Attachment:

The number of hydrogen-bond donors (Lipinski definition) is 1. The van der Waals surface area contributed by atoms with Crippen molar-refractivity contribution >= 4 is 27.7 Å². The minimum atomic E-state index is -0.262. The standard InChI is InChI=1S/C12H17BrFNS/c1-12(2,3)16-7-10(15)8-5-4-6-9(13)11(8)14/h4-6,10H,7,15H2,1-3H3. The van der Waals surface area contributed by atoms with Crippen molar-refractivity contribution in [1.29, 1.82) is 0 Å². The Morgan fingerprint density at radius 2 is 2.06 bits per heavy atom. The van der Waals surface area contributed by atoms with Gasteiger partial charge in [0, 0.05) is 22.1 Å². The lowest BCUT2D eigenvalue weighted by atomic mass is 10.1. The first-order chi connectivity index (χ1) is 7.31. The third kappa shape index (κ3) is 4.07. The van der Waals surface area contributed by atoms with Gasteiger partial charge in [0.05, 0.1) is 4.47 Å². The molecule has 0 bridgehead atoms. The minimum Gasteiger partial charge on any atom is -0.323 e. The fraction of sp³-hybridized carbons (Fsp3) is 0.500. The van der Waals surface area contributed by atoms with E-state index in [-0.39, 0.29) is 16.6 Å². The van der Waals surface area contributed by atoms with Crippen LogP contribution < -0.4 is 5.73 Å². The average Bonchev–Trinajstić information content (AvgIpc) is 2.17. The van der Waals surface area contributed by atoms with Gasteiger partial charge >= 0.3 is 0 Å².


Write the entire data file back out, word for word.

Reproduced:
The number of hydrogen-bond donors (Lipinski definition) is 1. The van der Waals surface area contributed by atoms with Crippen molar-refractivity contribution >= 4 is 27.7 Å². The minimum atomic E-state index is -0.262. The standard InChI is InChI=1S/C12H17BrFNS/c1-12(2,3)16-7-10(15)8-5-4-6-9(13)11(8)14/h4-6,10H,7,15H2,1-3H3. The van der Waals surface area contributed by atoms with Crippen molar-refractivity contribution in [1.29, 1.82) is 0 Å². The Morgan fingerprint density at radius 2 is 2.06 bits per heavy atom. The van der Waals surface area contributed by atoms with Gasteiger partial charge in [0, 0.05) is 22.1 Å². The lowest BCUT2D eigenvalue weighted by atomic mass is 10.1. The first-order chi connectivity index (χ1) is 7.31. The third kappa shape index (κ3) is 4.07. The van der Waals surface area contributed by atoms with Gasteiger partial charge in [0.05, 0.1) is 4.47 Å². The molecule has 0 bridgehead atoms. The minimum Gasteiger partial charge on any atom is -0.323 e. The fraction of sp³-hybridized carbons (Fsp3) is 0.500. The van der Waals surface area contributed by atoms with E-state index in [-0.39, 0.29) is 16.6 Å². The van der Waals surface area contributed by atoms with Crippen LogP contribution < -0.4 is 5.73 Å². The average Bonchev–Trinajstić information content (AvgIpc) is 2.17. The van der Waals surface area contributed by atoms with Gasteiger partial charge >= 0.3 is 0 Å².